What is happening in Syria?
Well, in a nutshell, the country’s leader and army decided to declare war on his own people, so the country’s army is shelling and bombing every civilian target there is. During this, families have lost their homes, or left for safety to neighbouring countries. Many decided to take a leap of faith and migrate further looking for safety. The numbers of refugees are now in the millions, so now the Syrian problem is a worldwide problem and not just a regional one.
Don’t refugees come with no history? How do I know who I am taking in?
Legitimate concern, but let’s take a look at the children we already care for now. They often come as emergency placements, sometimes with no history or even an inflated one, as logs are often made by professionals who are trying to protect their backs. You still take that child and then problem solve as you have him or her in your household.
As carers, we are always taking risks with the children we take into our homes and that is simply a part of the job. Syrian children are no different to that, though they come with the advantage that they mostly have had positive parenting before this war. They are respectful and full of gratitude — I know a few carers who will only take asylum seekers because of the level of respect they offer.
What about culture differences and diet restrictions?
Humanity is universal. Stick to this faith and you will be fine. The smile is an international language — it speaks louder than any words.
Here are a few tips that can help bridge the culture gap:
Halal Diet: No alcohol, meaning no alcohol, including cooking sauces and to any product that has alcohol as part of its manufacturing process. EXCLUDING MEDICINE. If in doubt, always go vegetarian where possible, the kids will not mind, in fact they will love you for including them at meal times.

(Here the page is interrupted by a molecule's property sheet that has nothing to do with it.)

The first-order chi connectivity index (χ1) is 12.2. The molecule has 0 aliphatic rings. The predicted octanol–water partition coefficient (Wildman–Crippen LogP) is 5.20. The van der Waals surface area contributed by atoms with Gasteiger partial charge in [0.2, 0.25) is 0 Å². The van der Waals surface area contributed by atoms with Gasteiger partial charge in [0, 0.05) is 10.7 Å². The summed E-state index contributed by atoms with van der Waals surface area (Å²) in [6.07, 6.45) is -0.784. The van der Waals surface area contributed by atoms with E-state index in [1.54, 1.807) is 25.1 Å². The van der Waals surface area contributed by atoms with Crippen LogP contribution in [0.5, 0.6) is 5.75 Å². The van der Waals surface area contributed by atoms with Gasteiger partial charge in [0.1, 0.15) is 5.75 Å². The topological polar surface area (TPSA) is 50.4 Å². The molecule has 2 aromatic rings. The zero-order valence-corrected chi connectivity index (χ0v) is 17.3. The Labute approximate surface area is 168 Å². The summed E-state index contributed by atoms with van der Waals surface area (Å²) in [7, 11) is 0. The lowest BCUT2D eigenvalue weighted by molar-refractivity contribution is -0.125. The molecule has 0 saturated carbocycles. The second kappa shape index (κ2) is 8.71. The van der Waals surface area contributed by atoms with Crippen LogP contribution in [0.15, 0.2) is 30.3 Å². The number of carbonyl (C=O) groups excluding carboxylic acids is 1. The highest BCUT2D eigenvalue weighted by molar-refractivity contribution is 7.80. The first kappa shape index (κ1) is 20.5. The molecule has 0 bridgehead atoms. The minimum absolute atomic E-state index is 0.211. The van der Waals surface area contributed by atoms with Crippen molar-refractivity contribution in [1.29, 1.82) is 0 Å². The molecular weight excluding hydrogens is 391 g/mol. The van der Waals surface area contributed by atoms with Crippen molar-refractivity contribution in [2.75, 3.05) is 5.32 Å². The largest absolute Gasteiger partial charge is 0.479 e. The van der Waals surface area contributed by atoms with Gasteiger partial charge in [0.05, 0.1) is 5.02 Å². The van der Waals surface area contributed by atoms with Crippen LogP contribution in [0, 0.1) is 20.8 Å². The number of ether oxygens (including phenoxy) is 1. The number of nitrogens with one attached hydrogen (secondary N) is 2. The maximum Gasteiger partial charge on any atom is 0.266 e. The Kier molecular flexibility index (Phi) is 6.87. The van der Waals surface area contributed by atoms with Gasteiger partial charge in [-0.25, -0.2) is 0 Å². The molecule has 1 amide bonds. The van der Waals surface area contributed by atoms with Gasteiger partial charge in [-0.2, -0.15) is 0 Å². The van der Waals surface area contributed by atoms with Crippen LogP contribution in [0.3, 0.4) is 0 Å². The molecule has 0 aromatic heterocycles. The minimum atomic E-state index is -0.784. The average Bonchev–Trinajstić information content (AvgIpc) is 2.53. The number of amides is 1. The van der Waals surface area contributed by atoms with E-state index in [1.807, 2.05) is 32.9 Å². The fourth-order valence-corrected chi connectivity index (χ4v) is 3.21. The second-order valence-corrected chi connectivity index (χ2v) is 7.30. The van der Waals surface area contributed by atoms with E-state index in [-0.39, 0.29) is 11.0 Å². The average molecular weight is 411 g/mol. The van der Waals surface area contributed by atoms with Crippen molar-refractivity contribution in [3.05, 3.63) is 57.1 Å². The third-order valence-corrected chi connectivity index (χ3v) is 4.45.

No pork, no ham, no bacon. This also extends to any product made from pig such as pork gelatine sweets. If you wish to educate yourself further on Halal diet you can do so, but sticking to these basic roles would be a great help.
Toilet habits may be slightly different as well. Middle Easterners will typically wash with water every time they use the toilet. Having a small garden water jug under the sink would make a child’s life a lot easier. These can be bought from home bargains, B&Q and even the Pound Shop. Remember they would not like to use toilet paper and there is a slight chance that the child may not be familiar with a toilet seat. In general, Syria uses a different concept of toilet seats, so it wouldn’t harm using sign language to explain the flushing and the general rituals of the toilet. Male to male and female to female demonstration would be more sensitive to the cultural gap. Hold the jug and tell them it is ok to use it.
Dogs and pets are fine, but if you notice that your child is praying, it would help them to keep the dog out of the their room, as they would need to keep that space a pet free zone.
Where can I get more help?
Check your local mosque. There is likely to be one you didn’t know about nearby. If not, there are plenty of communities and literature online that can help. The council would be also be a good starting point. Any questions, please don’t hesitate to ask and thank you once more for the job you are doing :).
You are amazing as they keep telling you, you really are.
Foster carer Compass Fostering